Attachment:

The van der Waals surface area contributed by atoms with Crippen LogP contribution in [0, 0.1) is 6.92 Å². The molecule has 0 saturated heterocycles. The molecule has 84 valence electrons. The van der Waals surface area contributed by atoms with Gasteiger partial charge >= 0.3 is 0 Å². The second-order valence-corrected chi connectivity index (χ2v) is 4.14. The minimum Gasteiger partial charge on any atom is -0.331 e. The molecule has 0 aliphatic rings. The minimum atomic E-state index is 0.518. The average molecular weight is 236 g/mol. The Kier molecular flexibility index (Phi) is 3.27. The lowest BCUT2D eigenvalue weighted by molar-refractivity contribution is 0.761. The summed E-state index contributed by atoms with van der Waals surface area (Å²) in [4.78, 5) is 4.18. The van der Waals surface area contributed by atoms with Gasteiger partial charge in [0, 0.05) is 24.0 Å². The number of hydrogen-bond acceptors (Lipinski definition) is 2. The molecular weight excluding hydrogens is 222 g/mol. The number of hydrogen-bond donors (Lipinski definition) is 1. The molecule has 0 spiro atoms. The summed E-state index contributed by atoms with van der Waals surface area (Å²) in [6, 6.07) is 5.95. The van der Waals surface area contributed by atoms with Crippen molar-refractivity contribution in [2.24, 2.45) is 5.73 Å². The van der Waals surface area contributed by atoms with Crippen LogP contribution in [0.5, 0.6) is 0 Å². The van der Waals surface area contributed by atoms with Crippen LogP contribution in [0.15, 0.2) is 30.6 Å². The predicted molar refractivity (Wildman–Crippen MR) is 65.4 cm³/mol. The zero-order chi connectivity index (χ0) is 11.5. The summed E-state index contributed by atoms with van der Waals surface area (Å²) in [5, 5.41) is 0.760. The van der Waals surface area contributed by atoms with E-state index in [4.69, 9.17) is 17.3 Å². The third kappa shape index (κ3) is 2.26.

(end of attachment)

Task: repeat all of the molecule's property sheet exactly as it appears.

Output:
The van der Waals surface area contributed by atoms with Crippen LogP contribution in [0, 0.1) is 6.92 Å². The molecule has 0 saturated heterocycles. The molecule has 84 valence electrons. The van der Waals surface area contributed by atoms with Gasteiger partial charge >= 0.3 is 0 Å². The second-order valence-corrected chi connectivity index (χ2v) is 4.14. The minimum Gasteiger partial charge on any atom is -0.331 e. The molecule has 0 aliphatic rings. The minimum atomic E-state index is 0.518. The average molecular weight is 236 g/mol. The Kier molecular flexibility index (Phi) is 3.27. The lowest BCUT2D eigenvalue weighted by molar-refractivity contribution is 0.761. The summed E-state index contributed by atoms with van der Waals surface area (Å²) in [4.78, 5) is 4.18. The van der Waals surface area contributed by atoms with Gasteiger partial charge in [0, 0.05) is 24.0 Å². The number of hydrogen-bond acceptors (Lipinski definition) is 2. The molecular weight excluding hydrogens is 222 g/mol. The number of hydrogen-bond donors (Lipinski definition) is 1. The molecule has 0 spiro atoms. The summed E-state index contributed by atoms with van der Waals surface area (Å²) in [6, 6.07) is 5.95. The van der Waals surface area contributed by atoms with Crippen molar-refractivity contribution in [2.24, 2.45) is 5.73 Å². The van der Waals surface area contributed by atoms with Crippen LogP contribution in [0.5, 0.6) is 0 Å². The van der Waals surface area contributed by atoms with Crippen LogP contribution in [0.15, 0.2) is 30.6 Å². The predicted molar refractivity (Wildman–Crippen MR) is 65.4 cm³/mol. The zero-order chi connectivity index (χ0) is 11.5. The summed E-state index contributed by atoms with van der Waals surface area (Å²) in [5, 5.41) is 0.760. The van der Waals surface area contributed by atoms with E-state index in [4.69, 9.17) is 17.3 Å². The third kappa shape index (κ3) is 2.26.